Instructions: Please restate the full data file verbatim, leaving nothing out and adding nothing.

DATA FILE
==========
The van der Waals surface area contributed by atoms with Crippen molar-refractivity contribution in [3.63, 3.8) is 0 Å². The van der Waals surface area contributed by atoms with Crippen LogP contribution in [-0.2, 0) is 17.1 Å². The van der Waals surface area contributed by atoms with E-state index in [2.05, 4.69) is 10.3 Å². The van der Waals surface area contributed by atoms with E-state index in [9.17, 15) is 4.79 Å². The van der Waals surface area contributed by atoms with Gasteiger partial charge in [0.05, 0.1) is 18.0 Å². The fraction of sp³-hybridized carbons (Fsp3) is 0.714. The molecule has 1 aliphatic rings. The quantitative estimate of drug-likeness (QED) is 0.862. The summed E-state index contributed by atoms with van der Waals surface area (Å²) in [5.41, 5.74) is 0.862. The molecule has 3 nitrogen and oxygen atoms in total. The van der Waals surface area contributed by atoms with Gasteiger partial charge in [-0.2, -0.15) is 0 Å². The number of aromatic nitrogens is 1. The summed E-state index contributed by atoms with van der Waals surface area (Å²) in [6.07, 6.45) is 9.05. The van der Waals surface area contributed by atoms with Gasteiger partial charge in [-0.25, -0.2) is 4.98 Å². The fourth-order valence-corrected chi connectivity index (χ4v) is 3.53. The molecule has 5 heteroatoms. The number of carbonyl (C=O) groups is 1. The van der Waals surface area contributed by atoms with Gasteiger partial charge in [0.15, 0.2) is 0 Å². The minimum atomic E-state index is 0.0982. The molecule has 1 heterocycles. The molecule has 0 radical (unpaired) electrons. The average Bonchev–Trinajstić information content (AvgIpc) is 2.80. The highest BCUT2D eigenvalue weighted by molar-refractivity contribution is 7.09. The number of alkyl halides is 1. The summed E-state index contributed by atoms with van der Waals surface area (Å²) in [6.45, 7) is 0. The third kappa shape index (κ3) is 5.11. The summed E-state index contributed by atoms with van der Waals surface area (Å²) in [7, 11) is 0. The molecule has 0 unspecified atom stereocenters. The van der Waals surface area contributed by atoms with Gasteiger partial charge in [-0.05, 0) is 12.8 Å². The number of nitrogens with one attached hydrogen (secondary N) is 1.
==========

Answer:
The van der Waals surface area contributed by atoms with Crippen molar-refractivity contribution in [3.63, 3.8) is 0 Å². The van der Waals surface area contributed by atoms with Crippen LogP contribution in [-0.2, 0) is 17.1 Å². The van der Waals surface area contributed by atoms with E-state index in [2.05, 4.69) is 10.3 Å². The van der Waals surface area contributed by atoms with E-state index in [9.17, 15) is 4.79 Å². The van der Waals surface area contributed by atoms with Gasteiger partial charge in [0.05, 0.1) is 18.0 Å². The fraction of sp³-hybridized carbons (Fsp3) is 0.714. The molecule has 1 aliphatic rings. The quantitative estimate of drug-likeness (QED) is 0.862. The summed E-state index contributed by atoms with van der Waals surface area (Å²) in [5.41, 5.74) is 0.862. The molecule has 3 nitrogen and oxygen atoms in total. The van der Waals surface area contributed by atoms with Gasteiger partial charge in [-0.2, -0.15) is 0 Å². The number of aromatic nitrogens is 1. The summed E-state index contributed by atoms with van der Waals surface area (Å²) in [6.07, 6.45) is 9.05. The van der Waals surface area contributed by atoms with Gasteiger partial charge in [-0.25, -0.2) is 4.98 Å². The fourth-order valence-corrected chi connectivity index (χ4v) is 3.53. The molecule has 5 heteroatoms. The number of carbonyl (C=O) groups is 1. The van der Waals surface area contributed by atoms with Gasteiger partial charge in [0.15, 0.2) is 0 Å². The minimum atomic E-state index is 0.0982. The molecule has 1 heterocycles. The molecule has 0 radical (unpaired) electrons. The average Bonchev–Trinajstić information content (AvgIpc) is 2.80. The highest BCUT2D eigenvalue weighted by molar-refractivity contribution is 7.09. The number of alkyl halides is 1. The summed E-state index contributed by atoms with van der Waals surface area (Å²) in [6.45, 7) is 0. The third kappa shape index (κ3) is 5.11. The summed E-state index contributed by atoms with van der Waals surface area (Å²) in [7, 11) is 0. The molecule has 0 unspecified atom stereocenters. The van der Waals surface area contributed by atoms with Gasteiger partial charge in [-0.05, 0) is 12.8 Å². The number of nitrogens with one attached hydrogen (secondary N) is 1.